News from 1875: Maiden San Francisco arrival of Oceanic I

Mark Baber

Dec 29, 2000
From 1875 until 1906 White Star ships regularly called at San Francisco. During those years Oceanic I, 1875-95; Belgic I, 1875-85; Gaelic I, 1875-83; Arabic I, 1882-87 and 1888-89; Coptic, 1882-83 and 1895-1906; Belgic II, 1885-98; Gaelic II, 1885-1904; and Doric I, 1896-1906, were chartered by the Occidental & Oriental Steamship Co. for a Hong Kong (spelled as one word in those days)-Yokohama-San Francisco service (with other ports included at various times). The ships retained their White Star names and livery and were staffed by White Star officers, but they flew O&O's house flag and their crews were Chinese. This article reports the first arrival of a White Star steamer on the West Coast of the United States.

Curiously, although the arrangement between White Star and O&O was a charter, and White Star's name almost never appeared in California news reports of these ships' comings and goings, some contemporary White Star promotional material shows these ships as being on a White Star Pacific service without so much as hinting at the O&O involvement.

Daily Alta California, San Francisco, 30 June 1875
Retrieved from the California Digital Newspaper Collection web site,

Description of the Pioneer Steamship of the Oriental and Occidental
Steamship Company

The Oceanic, the pioneer steamer of the Oriental and Occidental Steamship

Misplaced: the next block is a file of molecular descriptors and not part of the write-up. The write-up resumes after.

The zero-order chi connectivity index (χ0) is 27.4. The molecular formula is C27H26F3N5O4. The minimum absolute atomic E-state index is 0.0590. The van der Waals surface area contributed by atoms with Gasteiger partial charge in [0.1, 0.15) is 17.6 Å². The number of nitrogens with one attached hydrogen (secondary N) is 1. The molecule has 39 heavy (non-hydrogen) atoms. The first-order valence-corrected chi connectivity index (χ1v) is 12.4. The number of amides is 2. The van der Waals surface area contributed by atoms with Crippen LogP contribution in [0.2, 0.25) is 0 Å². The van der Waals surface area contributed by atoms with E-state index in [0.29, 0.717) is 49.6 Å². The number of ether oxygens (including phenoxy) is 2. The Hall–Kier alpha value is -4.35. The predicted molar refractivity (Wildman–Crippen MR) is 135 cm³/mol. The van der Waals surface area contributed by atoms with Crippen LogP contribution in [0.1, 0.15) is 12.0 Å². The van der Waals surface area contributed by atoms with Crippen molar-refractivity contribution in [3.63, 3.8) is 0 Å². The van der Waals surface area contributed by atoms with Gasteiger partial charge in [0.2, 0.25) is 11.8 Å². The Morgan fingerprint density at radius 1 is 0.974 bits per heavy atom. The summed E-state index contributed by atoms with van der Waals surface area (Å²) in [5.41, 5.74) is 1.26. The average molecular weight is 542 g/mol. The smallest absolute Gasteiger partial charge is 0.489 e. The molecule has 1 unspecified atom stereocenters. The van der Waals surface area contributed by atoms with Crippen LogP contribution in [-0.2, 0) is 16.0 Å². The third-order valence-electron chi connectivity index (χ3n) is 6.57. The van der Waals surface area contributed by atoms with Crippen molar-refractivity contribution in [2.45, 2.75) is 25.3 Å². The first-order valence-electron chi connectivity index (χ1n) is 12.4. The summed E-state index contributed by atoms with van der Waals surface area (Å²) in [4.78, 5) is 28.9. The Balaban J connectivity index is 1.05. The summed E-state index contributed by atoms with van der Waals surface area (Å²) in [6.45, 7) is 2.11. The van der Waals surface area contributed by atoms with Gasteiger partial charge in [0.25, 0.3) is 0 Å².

Company arrived yesterday morning, and was docked at the Pacific Mail
Company's wharf. This is the inauguration of another line of steamers to run
to and from San Francisco, Hongkong and Yokohama, alternately with the
steamers of the Pacific Mail Company. From the Japan Gazette we take the
following description of the fine vessel:


The first thing that strikes a professional man is the fitness, the immense
strength, and excellent workmanship all through the vessel. Notwithstanding
her great length (440), her plating outside, after several years of hard
service in the rough seas of the North Atlantic, does not show a speck of
rust, or the least signs of working. In most ships all the requirements of
Lloyd's are served by broad water-way plates on each deck, say three feet,
rivited [sic] to the beams. To our surprise, we find this vessel fitted with
two solid iron decks, extending the whole length and breadth of the vessel,
forming a tie of great strength, and giving to the ship the rigidity of a
solid beam. And on the emigrant's deck, in place of the usual concealment of
the iron-work, the latter is simply painted white, the good honest work
being left open for inspection, and there is no sign of leakage in any part.
In addition to these iron decks, over each one is a strong wooden deck, four
inches thick, properly shifted, and fastened, not by the small bolts
commonly used, but by strong 5/8 hexagonal-headed bolts, with washers,
screwed up with a box spanner. The whole of the ship has been fitted up with
the same regard to strength and with the best workmanship, and reflects the